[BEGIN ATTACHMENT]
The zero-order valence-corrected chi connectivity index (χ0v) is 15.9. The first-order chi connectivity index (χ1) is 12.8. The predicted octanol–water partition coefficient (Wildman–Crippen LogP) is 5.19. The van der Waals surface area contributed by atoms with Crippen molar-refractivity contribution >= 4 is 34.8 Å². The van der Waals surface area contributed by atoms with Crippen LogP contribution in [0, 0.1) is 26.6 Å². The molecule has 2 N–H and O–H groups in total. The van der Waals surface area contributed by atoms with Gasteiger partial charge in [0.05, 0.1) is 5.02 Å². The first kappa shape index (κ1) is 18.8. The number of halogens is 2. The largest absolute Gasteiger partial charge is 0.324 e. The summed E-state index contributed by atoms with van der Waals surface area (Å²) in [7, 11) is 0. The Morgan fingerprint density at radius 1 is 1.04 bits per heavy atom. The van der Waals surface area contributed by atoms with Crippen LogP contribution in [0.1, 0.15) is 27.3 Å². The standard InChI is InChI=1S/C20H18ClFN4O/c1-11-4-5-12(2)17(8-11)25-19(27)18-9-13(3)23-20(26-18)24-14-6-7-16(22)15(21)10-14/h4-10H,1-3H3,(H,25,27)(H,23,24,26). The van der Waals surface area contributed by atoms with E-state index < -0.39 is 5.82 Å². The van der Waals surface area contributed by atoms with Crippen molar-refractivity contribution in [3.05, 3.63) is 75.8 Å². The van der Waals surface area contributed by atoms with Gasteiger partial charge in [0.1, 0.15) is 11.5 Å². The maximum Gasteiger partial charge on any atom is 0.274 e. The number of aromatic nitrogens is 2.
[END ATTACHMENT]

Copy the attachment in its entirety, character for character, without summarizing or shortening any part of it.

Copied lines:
The zero-order valence-corrected chi connectivity index (χ0v) is 15.9. The first-order chi connectivity index (χ1) is 12.8. The predicted octanol–water partition coefficient (Wildman–Crippen LogP) is 5.19. The van der Waals surface area contributed by atoms with Crippen molar-refractivity contribution >= 4 is 34.8 Å². The van der Waals surface area contributed by atoms with Crippen LogP contribution in [0, 0.1) is 26.6 Å². The molecule has 2 N–H and O–H groups in total. The van der Waals surface area contributed by atoms with Gasteiger partial charge in [0.05, 0.1) is 5.02 Å². The first kappa shape index (κ1) is 18.8. The number of halogens is 2. The largest absolute Gasteiger partial charge is 0.324 e. The summed E-state index contributed by atoms with van der Waals surface area (Å²) in [7, 11) is 0. The Morgan fingerprint density at radius 1 is 1.04 bits per heavy atom. The van der Waals surface area contributed by atoms with Crippen LogP contribution in [0.1, 0.15) is 27.3 Å². The standard InChI is InChI=1S/C20H18ClFN4O/c1-11-4-5-12(2)17(8-11)25-19(27)18-9-13(3)23-20(26-18)24-14-6-7-16(22)15(21)10-14/h4-10H,1-3H3,(H,25,27)(H,23,24,26). The van der Waals surface area contributed by atoms with E-state index < -0.39 is 5.82 Å². The van der Waals surface area contributed by atoms with Crippen molar-refractivity contribution in [3.05, 3.63) is 75.8 Å². The van der Waals surface area contributed by atoms with Gasteiger partial charge in [0.1, 0.15) is 11.5 Å². The maximum Gasteiger partial charge on any atom is 0.274 e. The number of aromatic nitrogens is 2.